Housing Interventions
& Practices


Across VA homeless programs, there is an emphasis on engaging and providing services to vulnerable Veterans who are chronically homeless or at risk of homelessness with serious health and mental health diagnoses. There is also ongoing concern to address the needs of Veterans who have high rates of emergency department/urgent care (ED/UC) use and hospitalization. It is in this context that NCHAV and the National Health Care for Homeless Veterans (HCHV) Program in the VA Homeless Programs Office (HPO) are collaborating to replicate two linked promising practice models that are operating in the VA Boston HCHV Program – the Care Coordination, Advocacy, Treatment, and Connections to Housing (CATCH) program and the Trauma-Informed Care (TIC) Integration Initiative. Lessons learned from Boston HCHV’s experience in working to adopt a trauma-informed approach will be used to develop an enhanced model to pilot at two VA medical centers.

CATCH – a model intervention for our most vulnerable Veterans experiencing homelessness

Established in 2013 CATCH serves Veterans experiencing homelessness who have high needs and treatment costs and face complex challenges in obtaining and retaining housing, often due to chronic serious mental illness and/or substance use. CATCH is a three-year program that devotes the first two years to moving the Veteran to stable housing and the third to ensuring the Veteran can live independently with strong connections to VA and community resources and supports. Longitudinal analyses of emergency department/urgent care (ED/UC) visits and admissions costs for Veterans enrolled in CATCH between fiscal years 2014 and 2019 showed a 48% decrease in ED/UC visits and a 41% decrease in admissions costs after the first year of enrollment. Five years after enrollment average admissions costs had fallen by 81%, from $156,856 to $29,392. CATCH not only offers a pathway to hope for Veterans who have fallen by the wayside but also, as these results clearly show, pays for itself over time. CATCH will be replicated at two medical centers beginning in fiscal year 2023.

Trauma-Informed Care Integration Initiative – a model for incorporating trauma-informed care principles into homeless programs

CATCH uses a trauma-informed approach to care that aligns with the Trauma-informed Care (TIC) Integration Initiative launched in 2017 to incorporate trauma-informed care principles into programming and policy across the Boston Medical Center’s homeless programs. This work is guided by a multi-disciplinary, multi-level TIC Task Force and a plan developed through a trauma-informed organizational capacity assessment. The overall goal is to make a trauma-informed approach a common thread across programs, while allowing each program to “customize” the approach for their particular missions and goals. This model will be replicated along with the CATCH program at two medical center sites.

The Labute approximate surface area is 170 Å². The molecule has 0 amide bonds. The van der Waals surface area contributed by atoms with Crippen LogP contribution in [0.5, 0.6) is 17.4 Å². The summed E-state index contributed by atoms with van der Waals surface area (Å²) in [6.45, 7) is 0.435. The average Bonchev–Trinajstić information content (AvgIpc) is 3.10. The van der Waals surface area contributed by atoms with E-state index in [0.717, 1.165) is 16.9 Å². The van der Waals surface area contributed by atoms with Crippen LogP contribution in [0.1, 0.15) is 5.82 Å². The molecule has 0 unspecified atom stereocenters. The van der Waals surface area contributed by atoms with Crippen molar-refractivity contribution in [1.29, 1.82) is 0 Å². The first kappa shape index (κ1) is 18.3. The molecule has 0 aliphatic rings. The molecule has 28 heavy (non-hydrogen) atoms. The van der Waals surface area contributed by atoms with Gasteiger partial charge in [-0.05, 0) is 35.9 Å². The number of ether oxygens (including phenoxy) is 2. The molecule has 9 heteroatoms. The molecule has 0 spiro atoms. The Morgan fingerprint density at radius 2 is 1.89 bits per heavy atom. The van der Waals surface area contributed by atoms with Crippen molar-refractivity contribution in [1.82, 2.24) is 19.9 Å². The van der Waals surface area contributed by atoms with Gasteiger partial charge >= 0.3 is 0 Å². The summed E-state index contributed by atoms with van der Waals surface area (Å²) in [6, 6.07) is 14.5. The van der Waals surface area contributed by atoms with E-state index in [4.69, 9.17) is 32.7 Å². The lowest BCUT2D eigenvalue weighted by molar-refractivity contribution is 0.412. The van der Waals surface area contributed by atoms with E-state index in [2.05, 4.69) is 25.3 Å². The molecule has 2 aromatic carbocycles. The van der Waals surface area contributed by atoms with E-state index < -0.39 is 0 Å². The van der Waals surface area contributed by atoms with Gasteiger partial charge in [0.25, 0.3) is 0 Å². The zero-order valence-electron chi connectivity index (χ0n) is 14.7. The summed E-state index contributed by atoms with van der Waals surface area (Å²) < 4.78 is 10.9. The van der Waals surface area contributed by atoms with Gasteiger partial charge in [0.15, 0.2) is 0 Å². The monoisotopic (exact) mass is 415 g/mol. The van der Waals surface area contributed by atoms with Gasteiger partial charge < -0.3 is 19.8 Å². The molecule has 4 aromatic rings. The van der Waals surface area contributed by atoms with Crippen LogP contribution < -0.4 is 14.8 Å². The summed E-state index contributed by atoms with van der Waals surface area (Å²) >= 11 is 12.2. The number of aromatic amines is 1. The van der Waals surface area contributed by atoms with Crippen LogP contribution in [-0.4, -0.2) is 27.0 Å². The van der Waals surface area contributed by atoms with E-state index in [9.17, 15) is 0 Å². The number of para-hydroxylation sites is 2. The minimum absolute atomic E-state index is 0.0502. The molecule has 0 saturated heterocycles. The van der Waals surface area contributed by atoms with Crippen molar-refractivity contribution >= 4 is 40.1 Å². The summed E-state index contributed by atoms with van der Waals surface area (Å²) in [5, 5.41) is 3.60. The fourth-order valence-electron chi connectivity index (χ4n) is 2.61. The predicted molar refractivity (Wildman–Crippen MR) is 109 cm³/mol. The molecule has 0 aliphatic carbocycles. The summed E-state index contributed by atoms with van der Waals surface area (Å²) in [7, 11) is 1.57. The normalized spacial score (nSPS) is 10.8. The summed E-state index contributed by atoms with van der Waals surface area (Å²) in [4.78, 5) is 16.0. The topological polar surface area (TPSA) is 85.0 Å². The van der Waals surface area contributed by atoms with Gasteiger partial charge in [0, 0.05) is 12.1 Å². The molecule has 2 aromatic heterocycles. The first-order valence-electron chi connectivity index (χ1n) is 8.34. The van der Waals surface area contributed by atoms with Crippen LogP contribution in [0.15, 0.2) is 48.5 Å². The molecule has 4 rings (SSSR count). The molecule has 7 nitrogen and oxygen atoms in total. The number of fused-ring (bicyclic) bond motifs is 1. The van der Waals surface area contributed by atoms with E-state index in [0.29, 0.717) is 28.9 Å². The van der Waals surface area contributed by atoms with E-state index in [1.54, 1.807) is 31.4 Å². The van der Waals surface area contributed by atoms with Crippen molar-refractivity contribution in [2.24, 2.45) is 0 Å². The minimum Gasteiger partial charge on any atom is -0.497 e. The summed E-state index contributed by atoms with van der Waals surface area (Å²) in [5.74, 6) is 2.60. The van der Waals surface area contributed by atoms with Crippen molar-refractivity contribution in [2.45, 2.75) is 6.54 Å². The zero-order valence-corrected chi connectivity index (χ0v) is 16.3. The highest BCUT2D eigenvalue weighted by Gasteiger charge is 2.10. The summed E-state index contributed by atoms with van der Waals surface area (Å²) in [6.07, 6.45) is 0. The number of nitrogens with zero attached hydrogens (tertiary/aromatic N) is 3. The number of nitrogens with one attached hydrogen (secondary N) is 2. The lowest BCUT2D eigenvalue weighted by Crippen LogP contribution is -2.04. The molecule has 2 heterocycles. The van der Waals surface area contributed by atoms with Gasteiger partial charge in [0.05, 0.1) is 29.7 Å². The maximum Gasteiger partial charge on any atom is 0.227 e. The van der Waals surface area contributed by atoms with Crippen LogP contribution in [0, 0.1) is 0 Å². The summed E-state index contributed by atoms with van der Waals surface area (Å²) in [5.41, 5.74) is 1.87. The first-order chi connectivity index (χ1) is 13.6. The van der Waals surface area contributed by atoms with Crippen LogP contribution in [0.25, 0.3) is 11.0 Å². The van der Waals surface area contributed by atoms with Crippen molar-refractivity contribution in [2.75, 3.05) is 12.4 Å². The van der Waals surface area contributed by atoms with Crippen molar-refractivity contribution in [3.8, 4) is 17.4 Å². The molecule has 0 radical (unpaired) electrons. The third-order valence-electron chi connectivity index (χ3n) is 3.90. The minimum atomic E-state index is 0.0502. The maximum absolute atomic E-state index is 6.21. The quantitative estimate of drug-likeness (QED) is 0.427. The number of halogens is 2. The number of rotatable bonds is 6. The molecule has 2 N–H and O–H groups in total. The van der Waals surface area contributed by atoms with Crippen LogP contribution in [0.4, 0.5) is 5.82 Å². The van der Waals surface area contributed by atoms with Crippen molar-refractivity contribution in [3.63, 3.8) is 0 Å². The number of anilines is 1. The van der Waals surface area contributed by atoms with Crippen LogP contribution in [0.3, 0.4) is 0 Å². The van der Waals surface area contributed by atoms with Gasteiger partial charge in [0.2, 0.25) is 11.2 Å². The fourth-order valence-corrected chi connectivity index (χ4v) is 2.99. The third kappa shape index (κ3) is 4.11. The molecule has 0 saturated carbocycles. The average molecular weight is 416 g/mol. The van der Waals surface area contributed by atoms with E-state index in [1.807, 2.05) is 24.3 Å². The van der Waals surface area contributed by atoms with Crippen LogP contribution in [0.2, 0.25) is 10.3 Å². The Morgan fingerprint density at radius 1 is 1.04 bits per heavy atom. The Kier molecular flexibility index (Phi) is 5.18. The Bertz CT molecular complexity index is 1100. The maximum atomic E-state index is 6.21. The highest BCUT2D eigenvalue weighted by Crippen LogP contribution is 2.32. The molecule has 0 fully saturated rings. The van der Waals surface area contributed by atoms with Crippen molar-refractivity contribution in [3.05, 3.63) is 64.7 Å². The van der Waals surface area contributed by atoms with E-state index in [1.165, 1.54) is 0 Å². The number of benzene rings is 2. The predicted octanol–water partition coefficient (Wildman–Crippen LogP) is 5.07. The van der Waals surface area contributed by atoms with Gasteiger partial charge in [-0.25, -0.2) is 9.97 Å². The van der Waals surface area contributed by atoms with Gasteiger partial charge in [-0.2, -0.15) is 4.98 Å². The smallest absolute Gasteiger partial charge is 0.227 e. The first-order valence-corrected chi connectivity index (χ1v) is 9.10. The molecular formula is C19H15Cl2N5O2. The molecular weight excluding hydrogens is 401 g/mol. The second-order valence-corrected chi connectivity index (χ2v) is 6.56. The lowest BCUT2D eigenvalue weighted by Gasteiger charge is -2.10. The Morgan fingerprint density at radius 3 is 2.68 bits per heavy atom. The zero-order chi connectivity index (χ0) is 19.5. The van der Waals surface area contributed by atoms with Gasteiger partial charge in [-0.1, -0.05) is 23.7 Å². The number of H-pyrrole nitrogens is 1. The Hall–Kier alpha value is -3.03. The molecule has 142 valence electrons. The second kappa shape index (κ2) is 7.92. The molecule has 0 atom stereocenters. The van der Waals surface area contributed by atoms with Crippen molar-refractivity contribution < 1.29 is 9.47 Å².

Housing First is an evidence-based supportive housing model that first emerged in 2000. It emphasizes permanent supportive housing to end homelessness and values flexibility, individualized supports, client choice and autonomy. This approach provides individuals who are experiencing homelessness with permanent housing as quickly as possible and supportive services as needed. Housing First contrasts with the linear staircase approach to housing, where individuals experiencing homelessness would begin in emergency shelters, then gradually transition to permanent housing based on their levels of success within subsequent service support programs requiring treatment and sobriety.

In 2010 and 2011 NCHAV developed and implemented a Housing First model for the U.S. Department of Housing and Urban Development (HUD)-VA Supportive Housing (VASH) program at 18 sites around the country. We provided training and technical assistance and conducted fidelity reviews. An evaluation found that the initiative successfully reduced time to housing placement from 235 to 35 days, significantly lowered emergency room use, and increased housing retention rates as compared to Veterans enrolled in a treatment first program.

In October 2012, the Housing First model was transitioned to VA Homeless Program operations for incorporation into the HUD-VASH program nationwide.

You can find more information about the Housing First approach within VA homeless programs below.